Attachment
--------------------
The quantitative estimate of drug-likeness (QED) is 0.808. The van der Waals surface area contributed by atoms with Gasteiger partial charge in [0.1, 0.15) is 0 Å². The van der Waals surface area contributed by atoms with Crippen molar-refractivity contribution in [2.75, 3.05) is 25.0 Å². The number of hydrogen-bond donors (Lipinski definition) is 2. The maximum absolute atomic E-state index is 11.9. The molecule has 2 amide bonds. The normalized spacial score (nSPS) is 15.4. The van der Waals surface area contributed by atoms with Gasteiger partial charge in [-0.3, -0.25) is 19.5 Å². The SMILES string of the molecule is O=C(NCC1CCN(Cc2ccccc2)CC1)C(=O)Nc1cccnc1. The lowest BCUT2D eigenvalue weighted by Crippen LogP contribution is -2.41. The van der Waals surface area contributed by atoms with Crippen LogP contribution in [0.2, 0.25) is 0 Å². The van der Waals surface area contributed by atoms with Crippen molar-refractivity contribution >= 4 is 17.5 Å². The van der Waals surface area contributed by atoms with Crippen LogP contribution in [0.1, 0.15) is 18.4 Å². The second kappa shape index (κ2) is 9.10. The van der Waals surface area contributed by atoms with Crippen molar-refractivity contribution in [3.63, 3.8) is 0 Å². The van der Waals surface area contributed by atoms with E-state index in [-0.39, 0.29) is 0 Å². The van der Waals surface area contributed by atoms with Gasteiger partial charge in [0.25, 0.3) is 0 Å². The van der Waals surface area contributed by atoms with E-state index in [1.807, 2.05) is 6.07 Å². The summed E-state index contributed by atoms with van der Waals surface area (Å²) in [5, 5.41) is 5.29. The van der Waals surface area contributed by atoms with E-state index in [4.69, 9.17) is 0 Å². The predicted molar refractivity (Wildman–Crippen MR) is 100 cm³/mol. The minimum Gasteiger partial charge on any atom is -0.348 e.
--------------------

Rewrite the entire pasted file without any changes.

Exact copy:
The quantitative estimate of drug-likeness (QED) is 0.808. The van der Waals surface area contributed by atoms with Gasteiger partial charge in [0.1, 0.15) is 0 Å². The van der Waals surface area contributed by atoms with Crippen molar-refractivity contribution in [2.75, 3.05) is 25.0 Å². The number of hydrogen-bond donors (Lipinski definition) is 2. The maximum absolute atomic E-state index is 11.9. The molecule has 2 amide bonds. The normalized spacial score (nSPS) is 15.4. The van der Waals surface area contributed by atoms with Gasteiger partial charge in [-0.3, -0.25) is 19.5 Å². The SMILES string of the molecule is O=C(NCC1CCN(Cc2ccccc2)CC1)C(=O)Nc1cccnc1. The lowest BCUT2D eigenvalue weighted by Crippen LogP contribution is -2.41. The van der Waals surface area contributed by atoms with Crippen LogP contribution in [0.2, 0.25) is 0 Å². The van der Waals surface area contributed by atoms with Crippen molar-refractivity contribution >= 4 is 17.5 Å². The van der Waals surface area contributed by atoms with Crippen LogP contribution in [0.1, 0.15) is 18.4 Å². The second kappa shape index (κ2) is 9.10. The van der Waals surface area contributed by atoms with Crippen molar-refractivity contribution in [3.63, 3.8) is 0 Å². The van der Waals surface area contributed by atoms with E-state index in [-0.39, 0.29) is 0 Å². The van der Waals surface area contributed by atoms with Gasteiger partial charge in [0.25, 0.3) is 0 Å². The van der Waals surface area contributed by atoms with E-state index in [1.807, 2.05) is 6.07 Å². The summed E-state index contributed by atoms with van der Waals surface area (Å²) in [5, 5.41) is 5.29. The van der Waals surface area contributed by atoms with E-state index in [4.69, 9.17) is 0 Å². The predicted molar refractivity (Wildman–Crippen MR) is 100 cm³/mol. The minimum Gasteiger partial charge on any atom is -0.348 e.